Successful Implementation of Concurrent Engineering Products and Processes Edited by Sammy G. Shina Sammy G. Shina's bestselling Concurrent Engineering and Design for Manufacture of Electronics Products demonstrated clearly how concurrent engineering can reduce time to market, improve design and product quality, increase employee activity, lower overall costs, and help boost customer satisfaction. Now, this natural follow-up book demonstrates through the use of case studies how the tools and methodologies of concurrent engineering have been successfully implemented at companies of varying size, scope, product type, and strategy. Professor Shina describes how these companies successfully implemented concurrent engineering through an interdisciplinary team environment and by their adaptation of concurrent engineering's tools and methods to meet their particular needs. In many instances, the case study represents the company's first experience with concurrent engineering. Successful Implementation of Concurrent Engineering Products and Processes serves as a working guide to putting concurrent engineering principles into action.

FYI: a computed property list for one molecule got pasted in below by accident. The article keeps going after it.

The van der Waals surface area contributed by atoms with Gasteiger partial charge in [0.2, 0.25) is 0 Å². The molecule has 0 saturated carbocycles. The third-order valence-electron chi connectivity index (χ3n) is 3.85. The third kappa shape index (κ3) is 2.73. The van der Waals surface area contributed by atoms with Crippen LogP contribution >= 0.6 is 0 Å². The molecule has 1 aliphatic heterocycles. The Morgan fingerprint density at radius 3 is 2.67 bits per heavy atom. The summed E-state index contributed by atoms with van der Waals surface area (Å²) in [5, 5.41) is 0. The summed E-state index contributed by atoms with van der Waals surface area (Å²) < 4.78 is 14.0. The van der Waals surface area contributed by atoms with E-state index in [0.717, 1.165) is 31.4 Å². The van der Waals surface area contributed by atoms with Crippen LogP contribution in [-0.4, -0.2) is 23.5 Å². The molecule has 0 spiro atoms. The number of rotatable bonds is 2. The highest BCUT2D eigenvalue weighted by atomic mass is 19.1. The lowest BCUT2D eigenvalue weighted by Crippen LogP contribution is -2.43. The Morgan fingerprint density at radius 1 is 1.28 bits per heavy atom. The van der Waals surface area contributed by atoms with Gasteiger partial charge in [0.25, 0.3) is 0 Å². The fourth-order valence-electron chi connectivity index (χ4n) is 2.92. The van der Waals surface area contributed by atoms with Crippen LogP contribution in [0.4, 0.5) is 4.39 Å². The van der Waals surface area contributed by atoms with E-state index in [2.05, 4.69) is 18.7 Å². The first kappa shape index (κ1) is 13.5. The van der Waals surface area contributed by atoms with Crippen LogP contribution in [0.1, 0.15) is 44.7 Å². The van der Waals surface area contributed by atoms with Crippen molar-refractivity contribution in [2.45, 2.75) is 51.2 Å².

Its unique coverage: * identifies the elements of both successful and unsuccessful implementations* teaches engineers how to plan and proceed for success* demonstrates clear "before and after" comparisons* features examples from projects at major firms such as Hewlett-Packard, Northern Telecom, Sun Microsystems, and others The case studies are augmented with detailed advice and techniques for measuring and analyzing product and process development data. Each case study is told by a principal member of the team and presents a brief chronology of the history and events that led to the successful implementation of the concurrent engineering effort and documents its results. Both product and process development projects are outlined, and the case studies represent how actual products and processes met their original goals and objectives. This advanced implementation guide is a must-have resource for every designer and firm that wishes to capitalize on the efficiency and profitability inherent in concurrent engineering.
About the Editor Sammy G. Shina, PE, BSEE, BSM, MSCS, is Associate Professor of Mechanical Engineering at the University of Massachusetts, Lowell. Professor Shina has spent 22 years in high technology companies developing new products and state-of-the-art manufacturing technologies. His experience ranges from product and process design to management of electronics and metal fabrication, assembly, test, and the introduction and management of CAE/CAD/CIM and manufacturing link processes.